With rising public concern and letters proving regulators had warned water company CEOs about ‘illegally’ dumping untreated sewage into UK waterways, could the government face the European Court of Justice again over risks to public health?
During the time that prime ministerial candidate, Liz Truss was Secretary of State for the environment, £235m was cut from the Environment Agency, which ‘doubled sewage discharge’ over five years. Last year, wastewater companies in England and Wales failed to meet their pollution or sewage flood targets for the year.
In 2012, the EU Commission took the UK Gov to the European Court of Justice over allowing water companies to dump sewage into rivers. The court ruled that it was illegal and that sewage overflows should only ever be used in “exceptional situations”, which could include ‘unforeseen circumstances’. Which could be interpreted as a storm or sudden severe weather.
While it has been reported that recent sewage leaks in waterways across the UK were brought about by system overflows caused by heavy rain, there is growing concern about public health and the government’s decisions to cut vital funding which was passed off as ‘efficiency savings’.
Billions of litres of sewage were dumped in 2021
Now, over 40 beaches, swimming spots and rivers in England and Wales have had pollution warnings last week after heavy rain caused sewage systems to flood. Last year, Southern Water was fined a record £90 million for dumping billions of litres of untreated sewage into the sea which affected Kent, West Sussex and Hampshire.
Last year, the water regulator Ofwat wrote to UK water companies to remind them of their statutory obligations under section 94 of the Water Industry Act 1991 (WIA).
Following the dumping of billions of litres of untreated sewage in 2021, Ofwat wrote to water and sewage company CEOs to remind them of their legal duty.
David Black, Interim Chief Executive of Ofwat stated in his letter:
“All companies have been allowed funding to comply with their legal obligations and each year your board certifies to Ofwat that your company has sufficient financial resources, management resources and systems of planning and internal control to carry out its regulated activities, which includes compliance with section 94 and related licence conditions.”
A threat to public health
The right to health is protected by the Universal Declaration of Human Rights (1948) and in the International Covenant on Economic, Social and Cultural Rights (1966). The UK is a signatory to the International Covenant on Economic, Social and Cultural Rights (ICESCR). This means the UK is bound, by international law, to protect the right to health.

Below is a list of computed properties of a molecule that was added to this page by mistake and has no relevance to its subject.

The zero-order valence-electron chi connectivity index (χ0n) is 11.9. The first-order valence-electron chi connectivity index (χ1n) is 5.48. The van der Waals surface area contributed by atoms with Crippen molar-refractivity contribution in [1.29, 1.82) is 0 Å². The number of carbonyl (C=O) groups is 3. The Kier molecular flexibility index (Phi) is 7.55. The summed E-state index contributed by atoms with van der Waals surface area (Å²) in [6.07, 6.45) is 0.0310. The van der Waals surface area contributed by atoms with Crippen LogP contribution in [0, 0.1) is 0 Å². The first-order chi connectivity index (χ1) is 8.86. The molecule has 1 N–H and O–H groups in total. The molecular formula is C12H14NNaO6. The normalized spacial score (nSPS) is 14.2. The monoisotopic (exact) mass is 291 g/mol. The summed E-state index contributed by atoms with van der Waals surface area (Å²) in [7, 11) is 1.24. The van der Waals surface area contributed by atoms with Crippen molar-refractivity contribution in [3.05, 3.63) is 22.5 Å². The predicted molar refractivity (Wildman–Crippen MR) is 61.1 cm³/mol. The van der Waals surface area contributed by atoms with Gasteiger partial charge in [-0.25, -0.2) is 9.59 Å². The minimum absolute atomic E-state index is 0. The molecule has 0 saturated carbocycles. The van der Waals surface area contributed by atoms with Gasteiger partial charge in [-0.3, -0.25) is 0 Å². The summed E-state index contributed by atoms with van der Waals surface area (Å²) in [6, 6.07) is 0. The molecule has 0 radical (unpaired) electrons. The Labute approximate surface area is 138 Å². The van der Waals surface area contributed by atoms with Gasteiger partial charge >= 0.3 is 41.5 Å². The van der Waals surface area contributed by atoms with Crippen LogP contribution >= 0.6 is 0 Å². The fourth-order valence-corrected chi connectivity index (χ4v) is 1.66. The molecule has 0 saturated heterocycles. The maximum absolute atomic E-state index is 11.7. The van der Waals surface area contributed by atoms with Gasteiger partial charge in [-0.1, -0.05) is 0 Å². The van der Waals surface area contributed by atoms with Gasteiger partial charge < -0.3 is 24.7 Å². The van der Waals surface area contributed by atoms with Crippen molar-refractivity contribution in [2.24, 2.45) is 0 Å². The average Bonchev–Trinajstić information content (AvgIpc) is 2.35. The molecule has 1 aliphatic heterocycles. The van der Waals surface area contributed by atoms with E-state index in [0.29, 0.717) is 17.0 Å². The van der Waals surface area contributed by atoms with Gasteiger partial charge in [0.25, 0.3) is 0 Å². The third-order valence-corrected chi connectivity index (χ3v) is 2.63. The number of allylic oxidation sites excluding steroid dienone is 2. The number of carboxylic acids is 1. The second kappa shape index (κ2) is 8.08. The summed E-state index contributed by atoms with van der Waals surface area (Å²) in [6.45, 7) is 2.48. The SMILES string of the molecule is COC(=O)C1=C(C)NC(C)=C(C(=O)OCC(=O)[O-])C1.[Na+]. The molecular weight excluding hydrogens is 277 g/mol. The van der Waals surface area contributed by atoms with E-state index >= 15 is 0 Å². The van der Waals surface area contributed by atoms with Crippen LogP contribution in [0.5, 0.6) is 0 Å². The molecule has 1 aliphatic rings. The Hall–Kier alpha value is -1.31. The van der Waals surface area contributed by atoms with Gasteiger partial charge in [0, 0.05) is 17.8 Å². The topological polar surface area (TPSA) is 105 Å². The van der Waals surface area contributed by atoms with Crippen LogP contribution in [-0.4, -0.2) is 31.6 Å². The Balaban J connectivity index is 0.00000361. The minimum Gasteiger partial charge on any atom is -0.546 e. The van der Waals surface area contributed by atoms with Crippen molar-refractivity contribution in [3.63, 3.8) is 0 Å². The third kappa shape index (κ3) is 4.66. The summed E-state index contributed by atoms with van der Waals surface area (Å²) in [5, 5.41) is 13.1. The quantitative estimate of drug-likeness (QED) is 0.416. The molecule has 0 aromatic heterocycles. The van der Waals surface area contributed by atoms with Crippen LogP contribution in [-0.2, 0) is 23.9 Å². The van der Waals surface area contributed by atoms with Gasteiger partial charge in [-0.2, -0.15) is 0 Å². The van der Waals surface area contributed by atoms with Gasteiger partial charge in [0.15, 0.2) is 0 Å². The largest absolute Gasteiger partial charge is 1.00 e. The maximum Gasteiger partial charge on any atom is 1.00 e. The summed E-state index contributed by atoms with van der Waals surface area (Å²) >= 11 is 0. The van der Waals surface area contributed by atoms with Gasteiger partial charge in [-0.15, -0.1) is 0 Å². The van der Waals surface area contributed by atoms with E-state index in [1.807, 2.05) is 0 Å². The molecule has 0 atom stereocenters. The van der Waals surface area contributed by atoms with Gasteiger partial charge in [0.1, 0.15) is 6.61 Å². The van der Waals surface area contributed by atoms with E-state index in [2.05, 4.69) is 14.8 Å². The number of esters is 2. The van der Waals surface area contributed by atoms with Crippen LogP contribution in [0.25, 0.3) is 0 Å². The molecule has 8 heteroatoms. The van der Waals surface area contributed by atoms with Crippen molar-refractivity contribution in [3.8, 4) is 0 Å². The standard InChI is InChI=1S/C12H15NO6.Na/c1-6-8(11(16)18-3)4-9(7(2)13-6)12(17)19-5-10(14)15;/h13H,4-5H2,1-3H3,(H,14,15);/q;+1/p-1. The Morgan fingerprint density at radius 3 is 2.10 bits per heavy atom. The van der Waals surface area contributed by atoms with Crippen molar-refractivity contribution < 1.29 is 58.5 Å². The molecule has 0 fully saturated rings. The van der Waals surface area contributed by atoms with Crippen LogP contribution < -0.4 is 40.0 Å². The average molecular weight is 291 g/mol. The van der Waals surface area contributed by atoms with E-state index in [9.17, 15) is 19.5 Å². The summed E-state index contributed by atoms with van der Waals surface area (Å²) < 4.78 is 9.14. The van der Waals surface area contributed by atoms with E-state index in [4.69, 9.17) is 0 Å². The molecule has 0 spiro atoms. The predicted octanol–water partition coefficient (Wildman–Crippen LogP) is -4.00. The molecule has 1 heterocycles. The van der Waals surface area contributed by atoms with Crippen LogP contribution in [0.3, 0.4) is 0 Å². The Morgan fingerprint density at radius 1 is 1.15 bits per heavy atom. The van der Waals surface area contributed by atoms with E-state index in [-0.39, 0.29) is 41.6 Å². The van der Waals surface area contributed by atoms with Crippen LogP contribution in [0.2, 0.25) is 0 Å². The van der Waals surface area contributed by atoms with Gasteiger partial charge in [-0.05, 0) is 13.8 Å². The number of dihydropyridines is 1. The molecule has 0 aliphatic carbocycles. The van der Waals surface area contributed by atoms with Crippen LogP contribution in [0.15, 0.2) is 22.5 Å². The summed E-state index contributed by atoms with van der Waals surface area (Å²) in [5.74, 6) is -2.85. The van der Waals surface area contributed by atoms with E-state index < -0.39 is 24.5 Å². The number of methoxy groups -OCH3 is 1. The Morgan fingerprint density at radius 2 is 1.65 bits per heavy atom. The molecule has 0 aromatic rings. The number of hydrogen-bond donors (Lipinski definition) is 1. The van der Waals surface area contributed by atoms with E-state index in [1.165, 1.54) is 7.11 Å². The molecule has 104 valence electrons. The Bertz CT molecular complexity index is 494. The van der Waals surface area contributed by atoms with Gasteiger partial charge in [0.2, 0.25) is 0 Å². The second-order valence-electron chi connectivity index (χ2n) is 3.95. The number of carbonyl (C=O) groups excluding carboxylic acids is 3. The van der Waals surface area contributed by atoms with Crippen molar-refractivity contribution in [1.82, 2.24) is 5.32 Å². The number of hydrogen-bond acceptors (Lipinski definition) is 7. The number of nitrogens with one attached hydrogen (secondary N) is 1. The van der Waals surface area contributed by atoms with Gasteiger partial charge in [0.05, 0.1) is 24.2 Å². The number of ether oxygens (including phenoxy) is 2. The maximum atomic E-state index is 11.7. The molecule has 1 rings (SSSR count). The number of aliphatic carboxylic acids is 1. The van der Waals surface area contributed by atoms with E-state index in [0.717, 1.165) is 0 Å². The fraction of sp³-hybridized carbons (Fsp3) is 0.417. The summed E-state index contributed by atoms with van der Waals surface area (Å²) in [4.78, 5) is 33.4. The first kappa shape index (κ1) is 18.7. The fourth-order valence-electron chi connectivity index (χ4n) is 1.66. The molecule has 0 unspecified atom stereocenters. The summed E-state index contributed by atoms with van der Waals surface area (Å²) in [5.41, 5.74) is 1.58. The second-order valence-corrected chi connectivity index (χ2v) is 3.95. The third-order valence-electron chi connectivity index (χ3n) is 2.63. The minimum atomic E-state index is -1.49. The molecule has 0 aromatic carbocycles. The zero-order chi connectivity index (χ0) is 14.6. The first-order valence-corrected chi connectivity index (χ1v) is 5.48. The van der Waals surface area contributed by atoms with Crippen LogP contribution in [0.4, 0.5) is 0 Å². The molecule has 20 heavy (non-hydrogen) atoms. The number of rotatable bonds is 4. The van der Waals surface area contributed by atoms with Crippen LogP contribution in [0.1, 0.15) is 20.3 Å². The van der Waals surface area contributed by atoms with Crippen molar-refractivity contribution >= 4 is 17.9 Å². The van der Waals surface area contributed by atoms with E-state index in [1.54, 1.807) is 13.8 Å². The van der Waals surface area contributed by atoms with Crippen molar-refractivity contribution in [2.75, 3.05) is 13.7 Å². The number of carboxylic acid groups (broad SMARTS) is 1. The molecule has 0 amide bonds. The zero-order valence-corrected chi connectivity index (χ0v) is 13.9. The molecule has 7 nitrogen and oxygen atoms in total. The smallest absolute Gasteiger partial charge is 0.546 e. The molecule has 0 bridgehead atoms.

According to Surfers Against Sewage, only 14% of rivers in the UK meet ‘good ecological status’. While three in four “pose a serious risk to human health”. The group which has launched a petition to demand that 200 rivers be acceptable for activity by 2030, focuses on ending sewage pollution in our waterways.
Surfers Against Sewage stated: “The UK’s rivers are spiralling towards environmental collapse, posing a serious threat to human health to the increasing number of people who use them for their physical and mental wellbeing.”
Jim McManus, president of the UK’s Association of Directors of Public Health, told BBC Radio Four’s Today programme on 19 August: “It harms the economy, it harms ecosystems, it harms health – We need a sewage system fit for the 21st century that stops discharging sewage wherever possible.”
Some GPs have publicly shown their concern over adverse health risks the public may face if they have been in contact with contaminated water.
Dr Amir Khan, the best-selling author and GP stated: “Now raw sewage is being dumped into our waterways, I will routinely be asking any patient coming in with: Eye/ear infections, New skin rashes, Diarrhoea/vomiting, Abdominal pain Urinary tract infections and more.”
Public concern and distrust
In January 2022, the House of Commons Environmental Audit Committee published a report on water quality in rivers. The committee found there was “mounting public concern” about sewage pollution, which was “reflected in backbench proposals” during the passage of the Environment Bill in the House of Lords.
The committee concluded:” The public are rightly shocked when they discover that untreated or partially treated sewage is regularly dumped into rivers and streams in England.”
It was also found that public confidence in regulatory structures was “understandably low”. The committee argued that it was “vital” the public could trust regulators to hold water companies to account and ensure that “high levels of water quality in rivers were achieved and maintained”.